Allen Valley Angling & Conservation is based in Allendale, Northumberland

We promote the sport of fishing and conservation of the River East Allen for anglers and the local community.

Allen Valley Angling & Conservation is proud to be sponsored by

Allen Valley Angling & Conservation

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Conservation on River East Allen

 

£27,544 habitat improvement grant !



Allen Valley Angling & Conservation has just been awarded a prestigious river restoration grant of £27,544 from the SITA Trust Enriching Nature Programme. We will use the grant to carryout a river restoration project at five sites between Allenheads and Allendale Town. We plan to restore over half a kilometre of severely eroded river bank using a technique of willow weaving called spiling. As the willow grows it protects the river bank from erosion and creates a natural diverse habitat for wildlife.


 

Paul Frear, Secretary and founder member of Allen Valley Angling & Conservation said, ‘ the club is absolutely delighted to receive this grant from the SITA Trust as it will allow us to create some fantastic riverbank habitat for wildlife.’  Paul also went on to add, ‘ the habitat also enhances the wild brown trout and sea trout that we love to fish for because the willow reduces silt entering the river that can be harmful to fish.’

Sarah Kirkpatrick, Regional Fund Manager from the SITA Trust explained, ‘ the SITA Trust provides funding to biodiversity conservation projects through the Landfill Communities Fund. We are delighted to have been able to support this project which will improve the ecological status of the river and will benefit not only the areas where willow spiling will take place, but the river as a whole’.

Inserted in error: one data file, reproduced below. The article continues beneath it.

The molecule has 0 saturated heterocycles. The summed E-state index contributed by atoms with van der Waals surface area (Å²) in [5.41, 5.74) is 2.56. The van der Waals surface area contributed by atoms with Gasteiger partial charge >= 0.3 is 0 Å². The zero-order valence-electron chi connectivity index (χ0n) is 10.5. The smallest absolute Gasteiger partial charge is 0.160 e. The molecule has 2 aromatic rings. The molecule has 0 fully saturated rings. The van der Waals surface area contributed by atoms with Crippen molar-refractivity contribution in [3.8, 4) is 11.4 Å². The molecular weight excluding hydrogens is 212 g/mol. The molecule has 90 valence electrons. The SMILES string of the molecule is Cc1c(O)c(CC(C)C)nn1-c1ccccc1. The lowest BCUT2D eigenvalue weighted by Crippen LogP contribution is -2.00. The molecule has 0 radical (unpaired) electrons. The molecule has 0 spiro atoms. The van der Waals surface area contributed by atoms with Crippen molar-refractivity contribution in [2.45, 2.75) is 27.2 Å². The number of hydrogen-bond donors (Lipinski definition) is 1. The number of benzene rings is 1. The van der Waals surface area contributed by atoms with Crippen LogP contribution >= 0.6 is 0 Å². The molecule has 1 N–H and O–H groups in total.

Projects


We have identified three immediate priorities that will enable us to start to make a real and noticeable difference to the River East Allen and we have run a number of events and initiatives to get these projects under way.

Project 1

Eradication of Himalayan Balsam:


We estimate that it is possible to completely eradicate this non-native, highly invasive plant from the source of the River East Allen to our bottom limit at Allendale within 3 years.

 

Benefits:

  • Allow native plant species to re-establish
  • Over time, stabilisation of river banks
  • Benefits to riparian owners
  • Improve success rates of similar projects downstream

 

Paul holding Himalayan Balsam

The problem is that the species spreads rapidly and grows in dense clusters - choking native species, reducing the ecological value of the land and leaving the soil vulnerable to erosion. When the spread and growth of this species is allowed to continue unchecked, smaller native plant species can be completely prevented from growing. This causes problems on riverbanks which are dependent on the root systems of the native species to provide stability. Without the native plants binding the soil with their roots, when the Himalayan Balsam dies back in autumn the riverbanks are susceptible to erosion in periods of heavy rain fall.

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Project 2

Target old tip nr. Catton as a starting project for bank repairs:


This site offers relatively easy access – making it possible to involve community groups alongside professionals - to learn the art of willow spiling

 

Benefits:

  • Town Beat is most popular
  • Halt rapid erosion of land